I’ve been on vacation for the past week-plus, so I missed the (admittedly not very “new”) news that North Korea wants to join “a specific and reserved form of dialogue” — in other words, the bilateral talks with the United States that Pyongyang has long sought.
Is this business as usual with North Korean diplomacy, is it the strategic counterweight to its past couple months of brazen missile launches, or is it, as FP’s Brian Fung suggested, “a unique opportunity” for making progress?
I respect Brian’s points — that the six-party talks haven’t been too successful, that the resulting stalemate may have benefitted North Korea’s cause, and that the specific aims of the other five parties have been frustratingly divergent — but I’m not as open to his conclusion. Not that I support the misguided notion that meeting with the leaders of nefarious countries should be held out as some kind of “reward;” that’s nonsense, as I’ve blogged previously. But one should be a bit suspicious before acceding to exactly what North Korea wants — particularly when, as in this case, the issue is actually one of excluding other parties, not whether or not to conduct diplomacy.
Going at the North Korean nuclear issue through the six-party talks is the only acceptable option here for precisely the reason that the relevant actors — China, the United States, South Korea, Japan, and Russia — are “working at cross-purposes” on seemingly everything else. In other words, North Korea’s nuclear program is the only thing they do agree on — namely, that Pyongyang should not be in possession of nuclear weapons. North Korea, of course, feels differently, but backing out of the six-party talks would be as short-sighted as has been the U.S. policy of insisting on North Korean disarmament before any concessions are made. Bilateral negotiations aren’t a concession, but the only way I see them working is as part of a communicative regional strategy.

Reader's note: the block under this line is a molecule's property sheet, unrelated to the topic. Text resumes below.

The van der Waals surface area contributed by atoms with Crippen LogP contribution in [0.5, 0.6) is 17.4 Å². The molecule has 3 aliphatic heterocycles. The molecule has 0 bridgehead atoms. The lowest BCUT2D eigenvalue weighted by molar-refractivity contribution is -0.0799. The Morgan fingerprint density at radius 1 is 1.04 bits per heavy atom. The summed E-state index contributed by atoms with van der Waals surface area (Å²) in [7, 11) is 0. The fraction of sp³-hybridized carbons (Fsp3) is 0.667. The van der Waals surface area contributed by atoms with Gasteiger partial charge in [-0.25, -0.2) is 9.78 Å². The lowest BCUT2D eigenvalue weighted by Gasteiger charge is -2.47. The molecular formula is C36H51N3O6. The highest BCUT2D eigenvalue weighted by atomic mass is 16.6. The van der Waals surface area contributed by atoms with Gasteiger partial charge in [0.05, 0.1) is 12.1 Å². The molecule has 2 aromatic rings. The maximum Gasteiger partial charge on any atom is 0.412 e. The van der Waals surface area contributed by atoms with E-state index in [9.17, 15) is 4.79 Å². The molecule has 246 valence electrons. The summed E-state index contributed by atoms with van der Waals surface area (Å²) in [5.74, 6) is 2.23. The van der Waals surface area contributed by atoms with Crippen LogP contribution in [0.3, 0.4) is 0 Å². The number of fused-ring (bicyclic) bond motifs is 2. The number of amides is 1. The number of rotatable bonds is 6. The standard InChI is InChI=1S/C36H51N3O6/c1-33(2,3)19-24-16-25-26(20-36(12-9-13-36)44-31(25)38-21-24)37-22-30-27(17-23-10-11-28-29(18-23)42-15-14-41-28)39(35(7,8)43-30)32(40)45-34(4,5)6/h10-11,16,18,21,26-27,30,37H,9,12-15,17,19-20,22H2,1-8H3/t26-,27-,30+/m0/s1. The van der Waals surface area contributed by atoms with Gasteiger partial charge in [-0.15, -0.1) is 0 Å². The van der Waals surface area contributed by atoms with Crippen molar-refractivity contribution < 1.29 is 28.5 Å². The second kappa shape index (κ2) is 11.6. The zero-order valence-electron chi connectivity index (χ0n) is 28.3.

(Maybe North Korea’s real purpose in seeking bilateral talks with the United States is to gain the know-how to upgrade its fastfood offerings from “minced beef and bread” to a verifiable hamburger.)
To mark the one month anniversary of the military coup that deposed Honduran President Manuel Zelaya, select press, think tankers, members of the diplomatic (including at least a dozen ambassadors “from Canada to Chile”) gathered at the Argentine Embassy in Washington for a reception for the Minister of Communications for the “Constitutional Government of Honduras” Enrique Reina.
Reina is actually a bit more than the minister of communication for the deposed Honduran government. When the military launched its coup, it had an ally in the Honduran ambassador to the United States, Roberto Flores Bermudez. This caused a schism within the embassy, with about half the Honduran foreign service loyal to Zelaya and half following the ambassador. The United States revoked the former ambassador’s visa, and since then Reina has acted as the “constitutional government’s” representative in the United States.